OXFORD, Miss. (AP) — For just about every team in the Southeastern Conference, there comes a stretch during the season where the schedule looks nearly to impossible to navigate.
Mississippi is in the midst of it right now. Coach Houston Nutt likes to call it “The Three A’s” — as in No. 7 Alabama, No. 21 Arkansas and No. 5 Auburn — during a three-week span.
All three teams are ranked, and the Rebels lost 23-10 to Alabama on Saturday.
But they don’t have any time to pout. Ole Miss (3-3, 1-2) travels to face Arkansas (4-2, 1-2) this weekend in Fayetteville, which is sure to be a hostile environment since Nutt will be returning to the place he coached for a decade for only the second time.
“We’ve got to keep working and getting better,” Ole Miss linebacker D.T. Shackelford said. “I think the defense played a lot better against Alabama and it’s definitely something we can build on. But we can’t get complacent against Arkansas, because they’re too good for that.”
Ole Miss, which came into last week’s matchup giving up more than 32 points per game, was much more stingy against the Crimson Tide.
Alabama’s known for its powerful running game, thanks to star running backs Mark Ingram and Trent Richardson, and the Rebels were able to hold them to just 95 combined rushing yards.
“The biggest thing was we were gathering around the football — there wasn’t a lot of one-on-one tackles,” Nutt said. “There were at least two or more guys on each play.”
Arkansas’ offense will present a different challenge. The Razorbacks lead the SEC in passing, gaining 366 yards per game through the air. That’s not a great matchup for Ole Miss, which is 10th in the SEC in pass defense, giving up 242 yards per game.
Nutt has beaten his former school in each of the previous two meetings, but this time Arkansas is favored, despite last week’s 65-43 loss to Auburn.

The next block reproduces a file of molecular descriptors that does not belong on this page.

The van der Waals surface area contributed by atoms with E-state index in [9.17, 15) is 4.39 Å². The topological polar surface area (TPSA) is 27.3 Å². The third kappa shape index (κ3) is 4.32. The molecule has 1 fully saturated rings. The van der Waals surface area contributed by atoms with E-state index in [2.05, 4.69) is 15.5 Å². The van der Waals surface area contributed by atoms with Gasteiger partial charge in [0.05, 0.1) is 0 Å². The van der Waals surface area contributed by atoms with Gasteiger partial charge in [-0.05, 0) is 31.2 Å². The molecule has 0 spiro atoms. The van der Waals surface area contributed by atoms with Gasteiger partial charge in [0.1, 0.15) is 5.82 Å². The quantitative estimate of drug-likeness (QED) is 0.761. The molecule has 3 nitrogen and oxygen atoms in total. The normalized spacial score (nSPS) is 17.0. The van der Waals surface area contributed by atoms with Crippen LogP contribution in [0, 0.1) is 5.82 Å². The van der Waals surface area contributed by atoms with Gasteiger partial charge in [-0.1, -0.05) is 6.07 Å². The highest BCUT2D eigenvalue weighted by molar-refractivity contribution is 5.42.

Razorbacks’ star quarterback Ryan Mallett suffered a concussion during the game, and his return for this week’s game is questionable.
But even if he can’t play, Arkansas’ offense appears quite capable with backup quarterback Tyler Wilson. After Mallett’s injury, he completed 25 of 34 passes for 332 yards, though he did throw two interceptions during the fourth quarter.
“He’s pretty good,” Ole Miss cornerback Jeremy McGee said. “Whether it’s Mallett or him at quarterback, we’ve got to prepare for the passing game. There wasn’t a big drop-off after Mallett left. They’re still chucking it up there. That’s what they do.”
Arkansas coach Bobby Petrino said he was confident running his wide-open offense with either quarterback.
“I was very proud of Tyler,” Petrino said. “He came in there and was very confident … He stood in there and took a few shots and showed a tremendous amount of toughness. He threw a couple unfortunate interceptions in the fourth quarter, but he gave us a chance to win.”
Ole Miss has dealt with a variety of injuries in the secondary, including a rash of concussions to almost all of the main cornerbacks, including McGee, Marcus Temple and Charles Sawyer. But all of them have returned, and the Rebels hope that means more success in pass defense on Saturday.
The Alabama game, although still a loss, provided a glimmer of hope that the Rebels might be improving fast enough to scrape together six wins and become bowl-eligible for the third straight season.
“You want to win every game and you’re not satisfied when you don’t,” Nutt said. “But I like our team’s heart and how hard they play. We have to just eliminate some mistakes and go make plays.”
The Associated Press